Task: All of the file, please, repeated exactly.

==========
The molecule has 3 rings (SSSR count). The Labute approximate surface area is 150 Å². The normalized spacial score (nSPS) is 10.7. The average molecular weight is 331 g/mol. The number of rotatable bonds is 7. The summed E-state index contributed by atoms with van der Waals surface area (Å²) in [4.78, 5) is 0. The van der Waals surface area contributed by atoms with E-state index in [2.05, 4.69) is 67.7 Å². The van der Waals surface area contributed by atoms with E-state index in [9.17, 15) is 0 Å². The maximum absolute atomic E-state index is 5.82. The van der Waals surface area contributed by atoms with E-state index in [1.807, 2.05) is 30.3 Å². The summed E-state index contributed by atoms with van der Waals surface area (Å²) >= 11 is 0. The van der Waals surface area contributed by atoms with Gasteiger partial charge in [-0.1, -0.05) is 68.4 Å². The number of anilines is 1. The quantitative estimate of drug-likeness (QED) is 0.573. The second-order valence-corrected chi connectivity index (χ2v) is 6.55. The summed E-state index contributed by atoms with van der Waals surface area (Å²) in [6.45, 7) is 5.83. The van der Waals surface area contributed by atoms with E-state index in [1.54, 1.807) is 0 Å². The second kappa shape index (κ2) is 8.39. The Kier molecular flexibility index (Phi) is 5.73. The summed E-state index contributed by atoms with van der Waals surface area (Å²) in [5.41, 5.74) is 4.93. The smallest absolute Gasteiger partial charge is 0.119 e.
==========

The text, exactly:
The molecule has 3 rings (SSSR count). The Labute approximate surface area is 150 Å². The normalized spacial score (nSPS) is 10.7. The average molecular weight is 331 g/mol. The number of rotatable bonds is 7. The summed E-state index contributed by atoms with van der Waals surface area (Å²) in [4.78, 5) is 0. The van der Waals surface area contributed by atoms with E-state index in [2.05, 4.69) is 67.7 Å². The van der Waals surface area contributed by atoms with E-state index in [9.17, 15) is 0 Å². The maximum absolute atomic E-state index is 5.82. The van der Waals surface area contributed by atoms with E-state index in [1.807, 2.05) is 30.3 Å². The summed E-state index contributed by atoms with van der Waals surface area (Å²) >= 11 is 0. The van der Waals surface area contributed by atoms with Gasteiger partial charge in [-0.1, -0.05) is 68.4 Å². The number of anilines is 1. The quantitative estimate of drug-likeness (QED) is 0.573. The second-order valence-corrected chi connectivity index (χ2v) is 6.55. The summed E-state index contributed by atoms with van der Waals surface area (Å²) in [6.45, 7) is 5.83. The van der Waals surface area contributed by atoms with E-state index in [1.54, 1.807) is 0 Å². The second kappa shape index (κ2) is 8.39. The Kier molecular flexibility index (Phi) is 5.73. The summed E-state index contributed by atoms with van der Waals surface area (Å²) in [5.41, 5.74) is 4.93. The smallest absolute Gasteiger partial charge is 0.119 e.